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Summary: Mary & Joseph faced many obstacles before they could reach Bethlehem but God had their trip all planned out.

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Due to the large amount of sermons and topics that appear on this site I feel it is necessary to post this disclaimer on all sermons posted. These sermons are original to the author and the leading of the Holy Spirit. While ideas and illustrations are often gleaned from many sources including those at Sermoncentral.com, any similarities and wording including sermon title, that may appear to be the same as any other sermon are purely coincidental. In instances where other minister’s wording is used, due recognition will be given. These sermons are not copyrighted and may be used or preached freely. May God richly bless you as you read these words. It is my sincere desire that all who read them may be enriched. All scriptures quoted in these sermons are copied and quoted from the Authorized King James Version of the Holy Bible.

Pastor James May

Journey to Bethlehem – Part 1

Luke 2:1-5, "And it came to pass in those days, that there went out a decree from Caesar Augustus, that all the world should be taxed. (And this taxing was first made when Cyrenius was governor of Syria) And all went to be taxed, every one into his own city. And Joseph also went up from Galilee, out of the city of Nazareth, into Judea, unto the city of David, which is called Bethlehem; (because he was of the house and lineage of David) To be taxed with Mary his espoused wife, being great with child."

The year was 29 BC and a new Emperor was now on the throne of the Roman Empire, His name was Caius Caesar Octavianus Augustus. For centuries, the emperors of Rome had ruled the civilized world with an iron fist. Their mighty legions were nearly invincible, crushing every enemy that dared to attempt to stop them. Nation after nation had feel as prey to Roman Army and one of those nations was Syria. One of the provinces of the vast area known as Syria was Judea, the home of the remnant of the Jews of the nation of Israel.

The Jews who lived in Judea were oppressed greatly. It was as though a dark cloud of sin and judgment had covered the land. This great people had disobeyed God and fallen into apostasy and idolatry. As a result, God had not spoken to his own chosen nation for 400 years. For 4 centuries, not one Prophet had appeared in Israel. No one in the land had heard the Word of God come forth as had been done during the time of Isaiah, Ezekiel, Elijah or Malachi.

There was a famine in the Land of Israel. Not a famine of food or drink, but of the Word of God and the presence of God.

In a world bound by sin and darkness, this was the midnight hour. The big government and dominating power of Rome was, once again, poised to renew its oppression of the Jews. They were slaves to Rome with little or no hope of gaining their freedom.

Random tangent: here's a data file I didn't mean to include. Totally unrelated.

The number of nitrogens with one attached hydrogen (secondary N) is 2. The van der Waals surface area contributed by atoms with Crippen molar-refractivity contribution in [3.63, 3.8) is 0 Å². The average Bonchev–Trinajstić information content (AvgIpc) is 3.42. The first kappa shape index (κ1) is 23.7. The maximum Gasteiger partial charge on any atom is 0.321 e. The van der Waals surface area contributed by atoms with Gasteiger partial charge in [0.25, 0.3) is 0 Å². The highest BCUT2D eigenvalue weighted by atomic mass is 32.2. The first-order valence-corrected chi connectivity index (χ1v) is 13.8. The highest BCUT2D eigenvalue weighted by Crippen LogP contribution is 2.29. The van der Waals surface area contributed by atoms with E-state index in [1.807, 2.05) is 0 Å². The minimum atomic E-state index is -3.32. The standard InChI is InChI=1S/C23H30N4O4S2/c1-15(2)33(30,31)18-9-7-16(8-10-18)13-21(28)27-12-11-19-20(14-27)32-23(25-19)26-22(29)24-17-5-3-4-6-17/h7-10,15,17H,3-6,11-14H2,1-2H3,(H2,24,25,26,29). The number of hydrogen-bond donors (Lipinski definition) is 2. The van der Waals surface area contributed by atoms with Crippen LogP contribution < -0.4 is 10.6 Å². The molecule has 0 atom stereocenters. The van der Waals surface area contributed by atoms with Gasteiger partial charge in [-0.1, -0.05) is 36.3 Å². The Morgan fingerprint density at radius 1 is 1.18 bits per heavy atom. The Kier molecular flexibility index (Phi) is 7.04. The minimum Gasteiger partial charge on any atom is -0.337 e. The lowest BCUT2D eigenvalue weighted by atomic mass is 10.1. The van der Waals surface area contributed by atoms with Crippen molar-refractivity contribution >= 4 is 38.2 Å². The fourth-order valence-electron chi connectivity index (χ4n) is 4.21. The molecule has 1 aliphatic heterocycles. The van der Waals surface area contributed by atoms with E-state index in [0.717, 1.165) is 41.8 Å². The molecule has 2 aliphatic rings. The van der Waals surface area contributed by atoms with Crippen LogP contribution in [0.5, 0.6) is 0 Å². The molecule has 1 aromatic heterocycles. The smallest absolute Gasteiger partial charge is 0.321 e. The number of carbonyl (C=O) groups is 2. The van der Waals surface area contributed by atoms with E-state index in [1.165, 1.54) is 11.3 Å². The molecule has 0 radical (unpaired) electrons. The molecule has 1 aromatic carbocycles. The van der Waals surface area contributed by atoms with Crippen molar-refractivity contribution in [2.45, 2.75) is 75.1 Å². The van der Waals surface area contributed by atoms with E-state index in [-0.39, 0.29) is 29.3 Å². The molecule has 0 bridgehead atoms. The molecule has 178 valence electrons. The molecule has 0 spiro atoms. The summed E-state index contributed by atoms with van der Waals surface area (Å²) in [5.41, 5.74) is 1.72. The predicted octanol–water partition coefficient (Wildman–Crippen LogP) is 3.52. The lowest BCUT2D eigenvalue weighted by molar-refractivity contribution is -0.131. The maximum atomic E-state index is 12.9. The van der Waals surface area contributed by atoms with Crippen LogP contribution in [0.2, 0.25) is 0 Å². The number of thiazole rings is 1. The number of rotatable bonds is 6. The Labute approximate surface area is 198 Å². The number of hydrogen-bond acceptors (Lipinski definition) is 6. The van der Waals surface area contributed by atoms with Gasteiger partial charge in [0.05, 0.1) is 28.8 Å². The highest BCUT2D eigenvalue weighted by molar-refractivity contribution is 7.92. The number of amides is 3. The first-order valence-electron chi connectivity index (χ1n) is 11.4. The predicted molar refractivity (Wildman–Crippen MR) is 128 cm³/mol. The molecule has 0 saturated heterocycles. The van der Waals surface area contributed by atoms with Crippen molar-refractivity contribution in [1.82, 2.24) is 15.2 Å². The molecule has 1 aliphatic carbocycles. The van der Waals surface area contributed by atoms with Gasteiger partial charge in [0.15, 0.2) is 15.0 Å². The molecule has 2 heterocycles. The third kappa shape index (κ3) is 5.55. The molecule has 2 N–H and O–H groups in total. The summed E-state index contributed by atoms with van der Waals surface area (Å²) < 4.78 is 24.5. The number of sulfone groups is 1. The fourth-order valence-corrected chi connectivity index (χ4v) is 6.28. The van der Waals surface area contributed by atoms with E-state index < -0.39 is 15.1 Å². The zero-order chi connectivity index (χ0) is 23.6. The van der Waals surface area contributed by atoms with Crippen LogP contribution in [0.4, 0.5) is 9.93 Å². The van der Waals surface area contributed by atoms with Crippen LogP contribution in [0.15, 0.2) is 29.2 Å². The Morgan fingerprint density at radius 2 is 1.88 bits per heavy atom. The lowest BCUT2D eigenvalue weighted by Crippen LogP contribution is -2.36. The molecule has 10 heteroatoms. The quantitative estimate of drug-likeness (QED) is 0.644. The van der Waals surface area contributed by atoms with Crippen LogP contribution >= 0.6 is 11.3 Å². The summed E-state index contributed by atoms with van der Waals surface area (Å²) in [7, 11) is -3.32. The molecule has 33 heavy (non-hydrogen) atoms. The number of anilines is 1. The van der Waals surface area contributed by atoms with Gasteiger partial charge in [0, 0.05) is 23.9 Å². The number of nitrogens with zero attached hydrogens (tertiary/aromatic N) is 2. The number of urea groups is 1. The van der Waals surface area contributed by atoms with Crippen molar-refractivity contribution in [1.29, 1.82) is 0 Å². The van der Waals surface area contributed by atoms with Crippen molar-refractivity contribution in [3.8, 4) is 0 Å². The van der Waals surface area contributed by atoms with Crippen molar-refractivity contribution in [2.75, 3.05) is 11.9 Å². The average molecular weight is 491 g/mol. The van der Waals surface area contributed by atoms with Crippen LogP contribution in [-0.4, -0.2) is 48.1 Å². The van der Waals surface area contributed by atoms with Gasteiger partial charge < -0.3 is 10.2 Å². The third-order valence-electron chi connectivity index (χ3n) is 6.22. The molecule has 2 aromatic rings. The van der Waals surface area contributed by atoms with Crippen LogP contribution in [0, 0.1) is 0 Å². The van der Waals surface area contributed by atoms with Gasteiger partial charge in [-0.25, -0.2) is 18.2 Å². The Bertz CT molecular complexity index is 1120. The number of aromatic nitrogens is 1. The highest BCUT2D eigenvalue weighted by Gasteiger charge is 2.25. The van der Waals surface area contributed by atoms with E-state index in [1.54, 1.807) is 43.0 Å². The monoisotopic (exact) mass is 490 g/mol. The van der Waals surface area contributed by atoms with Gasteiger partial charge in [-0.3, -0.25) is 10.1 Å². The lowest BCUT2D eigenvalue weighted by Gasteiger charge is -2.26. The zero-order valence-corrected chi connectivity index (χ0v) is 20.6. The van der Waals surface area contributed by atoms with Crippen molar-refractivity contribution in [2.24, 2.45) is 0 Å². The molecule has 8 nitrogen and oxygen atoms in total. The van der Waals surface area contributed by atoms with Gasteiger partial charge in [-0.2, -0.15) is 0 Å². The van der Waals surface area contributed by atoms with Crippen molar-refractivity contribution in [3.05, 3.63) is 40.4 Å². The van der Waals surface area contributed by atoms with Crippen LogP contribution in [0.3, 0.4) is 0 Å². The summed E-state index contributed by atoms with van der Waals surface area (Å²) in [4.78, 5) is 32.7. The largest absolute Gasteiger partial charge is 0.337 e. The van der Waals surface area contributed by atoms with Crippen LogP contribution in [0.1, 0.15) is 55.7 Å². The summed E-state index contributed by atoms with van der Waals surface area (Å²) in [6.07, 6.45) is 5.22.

There is nothing like oppression through taxation without representation that will stir a people to action against those who impose unwanted and unwarranted taxes upon them.

Israel had long ago been robbed of its wealth and power. The individual citizens had been taxed heavily to support the Roman garrison and to fill the pockets of the governors and rulers that Rome had put into place without any consideration of the desires of the people.

This was the world into which Jesus was to be born.

It was a world of power and money-mad Dictators. Of big government that refused to be satisfied until every bit of wealth had been drained from the people and that passed new laws and regulations at will to see to it that none escaped its reach.

Thus we see that Caesar had ordered that all the land of Judea should be counted in a census so that none would escape the new taxation to support the lavish Roman government.

To make matters worse, every man who lived in the Land of Judea had to return to his place of birth to register for the census. This census wasn’t just to count how many people actually lived in the land; it was far more invasive and demanding.

A Roman Census consisted of 2 parts:

1) The people had to give their names, their titles or rank of any civil capacity, the name of their employer and job title, the name of their wives, children, servants and slaves and the name, location and value of their estates according to the records of the Roman assessors.

2) The amount of taxes that were to be assessed was solely dependent upon the decision of the tax assessors appointed by Rome. Each assessor was instructed to get every bit of wealth possible from each citizen, rich and poor alike. These taxes could be collected in the form of money, property and/or family members.

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